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Welcome to my blog. Read my new contemporary romance chapter by chapter for free and explore my blogs about living in Tokyo, finding my roots and what I've been reading lately.



It’s easy to let the rhythmic pulse of the train lull him into a light sleep, let the cushy seats and the warmth of the car embrace him. Jiro crosses his arms over his chest, careful to keep himself as small as possible. At ten o’clock at night during the week, the train headed toward his apartment isn’t crowded, but he never knew at what stop that could change and he didn’t want to be caught looking like some arrogant foreigner, thinking only of his own comfort as he stretched his six feet one frame along the car, taking up the space of two average-sized Japanese men.

Jiro lets his eyelids droop and settles further into his seat, releases a contented sigh. God bless Japan for all the creature comforts Americans unsuspectingly did without. He’d certainly had no idea that public transportation standards could be so high. There was no doubt in his mind that New York train cars would be quarantined straightaway before being burned to the ground if Japanese officials ever got their hands on them.

The cheery pink seat Jiro is sitting on not only looks recently vacuumed and shampooed but is cushier than the couch at his current Airbnb. He hasn’t traveled on a train yet that is grungy or smelly or sub-par in its condition. Everything looks sparklingly clean. He still never touches the handles dangling from the ceiling of course…but that is his personal OCD, nothing inspired by his current environs.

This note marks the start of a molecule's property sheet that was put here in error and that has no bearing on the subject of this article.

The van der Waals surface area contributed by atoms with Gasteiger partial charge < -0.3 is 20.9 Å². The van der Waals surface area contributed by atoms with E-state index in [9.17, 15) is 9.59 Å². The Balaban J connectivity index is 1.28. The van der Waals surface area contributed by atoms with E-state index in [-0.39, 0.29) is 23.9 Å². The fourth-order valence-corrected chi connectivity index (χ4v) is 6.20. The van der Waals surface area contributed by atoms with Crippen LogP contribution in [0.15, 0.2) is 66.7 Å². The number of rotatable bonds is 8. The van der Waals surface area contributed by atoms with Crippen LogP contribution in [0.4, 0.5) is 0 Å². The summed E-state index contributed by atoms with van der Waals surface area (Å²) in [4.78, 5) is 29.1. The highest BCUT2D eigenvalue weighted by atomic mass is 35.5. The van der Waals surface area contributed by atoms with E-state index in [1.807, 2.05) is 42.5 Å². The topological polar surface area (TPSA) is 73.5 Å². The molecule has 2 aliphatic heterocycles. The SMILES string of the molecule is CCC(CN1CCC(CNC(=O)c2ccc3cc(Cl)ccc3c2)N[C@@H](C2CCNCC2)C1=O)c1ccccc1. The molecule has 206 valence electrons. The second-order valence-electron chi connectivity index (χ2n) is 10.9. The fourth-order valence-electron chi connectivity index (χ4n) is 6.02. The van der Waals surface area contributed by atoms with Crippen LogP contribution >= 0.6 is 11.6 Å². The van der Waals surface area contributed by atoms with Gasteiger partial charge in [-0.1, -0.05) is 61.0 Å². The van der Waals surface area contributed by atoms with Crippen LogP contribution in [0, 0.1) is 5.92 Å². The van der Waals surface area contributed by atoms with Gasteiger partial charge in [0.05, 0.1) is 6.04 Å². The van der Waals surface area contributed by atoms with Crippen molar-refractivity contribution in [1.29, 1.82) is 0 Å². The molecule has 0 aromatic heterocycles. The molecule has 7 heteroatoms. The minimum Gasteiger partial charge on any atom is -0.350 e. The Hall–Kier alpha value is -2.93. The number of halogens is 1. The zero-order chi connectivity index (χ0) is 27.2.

Jiro’s lids droop. He has ten more stops to go so he lets himself succumb for a moment. When the train jerks to a stop a few minutes later, his eyes flit open to see that he’s being observed by a man around his own age with blue eyes and shockingly blond hair. The man looks away before Jiro can nod ‘hello’.

Jiro is surprised when the guy’s head swivels in his direction again a second later. “Hey man,” Jiro says, nodding his head. The car’s fairly empty by now; just a mom with a stroller and two kids, a few other people on their phones or sleeping nearby.

The dude acts as though he doesn’t hear Jiro. He looks blankly at him, then turns his eyes toward the other side of the train.

Jiro closes his eyes. What was it with foreigners in this country? Why did they seldom return the greeting when he said hello or acknowledged their presence? Why did they often act like he was invisible when he stuck out like a giraffe among zebras just as much as they did?

Sometimes, he is tempted to ignore them too, but he usually gives into his nature. Which is to connect. Which is to include.

Last week, he had been struck by the sight of a man of color on the train. It hit him then, how ethnically homogenous this country was. In LA, he had taken diversity for granted. He did remember reading somewhere that Japan was one of the least ethnically diverse countries in the world. Jiro wondered if this man felt uncomfortable in his skin as an obvious minority, or if he embraced it, as Jiro did. Anyway, he’d grinned at the guy when their eyes met for the second time. 

Thinking Jiro couldn’t hear him (Jiro had been wearing earbuds at the time), the guy had simply looked straight down at his feet, muttering audibly, “why is this guy staring at me? Why is he staring at me?

If it wouldn’t have made things more awkward, Jiro would have laughed out loud from the sheer ridiculousness of…everything. 

Photo by Sora Sagano on Unsplash

CH 16 Free To Be Me...

CH 16 Free To Be Me...